Osborne had conducted the initial interview with Coulson in 2007, and made the recommendation that Cameron appoint him to run his press operation in opposition in 2008.

In the House of Commons, Balls pressed ahead with an attack on Osborne during Treasury questions: “The jury has just delivered its verdict and the government’s former director of communications has been found guilty of a conspiracy to hack phones,” Balls said. “Does the chancellor now accept that it was a terrible error of judgement [to appoint Coulson]?”.

Bercow interrupted to say the matter did not relate to the chancellor’s responsibilities, but Balls was nevertheless allowed to go further. He continued: “Does the chancellor accept he has brought into disrepute the office of the chancellor and the Treasury by urging the prime minister for his own reasons to [b]ring Coulson into government and has he not damaged his own reputation, and that of the government?”

Osborne replied that the verdicts had been announced in the court, and that he intended to go and study them. “And if a statement is appropriate from me and the prime minister there will be one, not in Treasury questions where we are talking about the economy.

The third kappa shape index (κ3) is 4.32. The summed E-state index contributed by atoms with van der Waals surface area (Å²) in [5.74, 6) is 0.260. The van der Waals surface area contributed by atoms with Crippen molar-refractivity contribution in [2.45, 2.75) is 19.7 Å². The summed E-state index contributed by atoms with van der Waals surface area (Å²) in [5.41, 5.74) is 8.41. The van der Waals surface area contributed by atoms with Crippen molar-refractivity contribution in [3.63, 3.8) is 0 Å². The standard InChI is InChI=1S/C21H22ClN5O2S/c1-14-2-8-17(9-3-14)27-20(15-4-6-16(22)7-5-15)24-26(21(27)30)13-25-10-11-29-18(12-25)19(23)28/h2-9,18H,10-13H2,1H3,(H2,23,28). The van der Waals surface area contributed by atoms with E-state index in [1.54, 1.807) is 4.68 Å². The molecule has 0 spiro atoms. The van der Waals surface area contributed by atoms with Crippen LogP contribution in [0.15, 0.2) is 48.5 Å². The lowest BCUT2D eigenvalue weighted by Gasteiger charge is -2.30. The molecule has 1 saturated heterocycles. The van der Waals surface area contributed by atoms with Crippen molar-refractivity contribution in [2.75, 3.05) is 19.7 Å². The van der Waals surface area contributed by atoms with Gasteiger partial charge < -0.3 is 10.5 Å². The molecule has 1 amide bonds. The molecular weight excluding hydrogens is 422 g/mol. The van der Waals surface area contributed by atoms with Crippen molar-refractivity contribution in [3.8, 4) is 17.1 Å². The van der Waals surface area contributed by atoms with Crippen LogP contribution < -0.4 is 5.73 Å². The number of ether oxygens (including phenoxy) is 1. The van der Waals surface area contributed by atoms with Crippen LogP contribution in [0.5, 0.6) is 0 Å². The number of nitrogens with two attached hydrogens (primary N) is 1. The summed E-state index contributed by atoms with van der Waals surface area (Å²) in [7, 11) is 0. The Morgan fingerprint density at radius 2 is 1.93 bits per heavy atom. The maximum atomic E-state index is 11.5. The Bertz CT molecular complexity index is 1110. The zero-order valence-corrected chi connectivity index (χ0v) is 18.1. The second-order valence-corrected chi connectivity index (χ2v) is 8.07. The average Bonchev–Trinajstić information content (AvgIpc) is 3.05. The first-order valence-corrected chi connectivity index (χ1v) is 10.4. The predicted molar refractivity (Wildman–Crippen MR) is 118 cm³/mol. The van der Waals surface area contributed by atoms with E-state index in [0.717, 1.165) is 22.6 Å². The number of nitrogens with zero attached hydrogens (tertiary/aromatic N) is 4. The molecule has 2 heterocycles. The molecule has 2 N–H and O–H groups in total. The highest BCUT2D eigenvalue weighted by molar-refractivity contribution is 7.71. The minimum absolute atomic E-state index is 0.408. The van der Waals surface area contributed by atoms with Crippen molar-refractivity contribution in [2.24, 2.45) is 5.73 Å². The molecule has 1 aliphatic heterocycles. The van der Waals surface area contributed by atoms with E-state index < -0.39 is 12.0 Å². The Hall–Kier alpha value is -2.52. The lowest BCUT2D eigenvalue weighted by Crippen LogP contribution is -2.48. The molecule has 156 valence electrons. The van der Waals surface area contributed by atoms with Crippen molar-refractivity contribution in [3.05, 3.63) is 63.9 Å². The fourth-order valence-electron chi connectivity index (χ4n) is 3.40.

Labour will have to judge how it responds to the trial and the verdicts. The party feels it is legitimate to press the issue of Cameron‘s personal judgement, but is also aware that if ii oversteps the mark, it will look to be making political capital. Downing Street senses that Cameron‘s misjudgement has been factored into the share price.

One of the victims of phone hacking, the former Labour home secretary David Blunkett, said the issue was not about vindictiveness or vengeance. “It is about criminality, it is about obtaining justice, and I hope that has been obtained,” he said.

Blunkett told the Guardian it was little understood how hacking leads to a breakdown in trust within a circle, as its members cannot be sure how private information came into the public domain.

Brooks’s acquittal will provide some relief for Rupert Murdoch, who once described the woman who rose to be chief executive of his London based News International operation [as] his “top priority” when the phone hacking crisis first broke in the summer of 2011.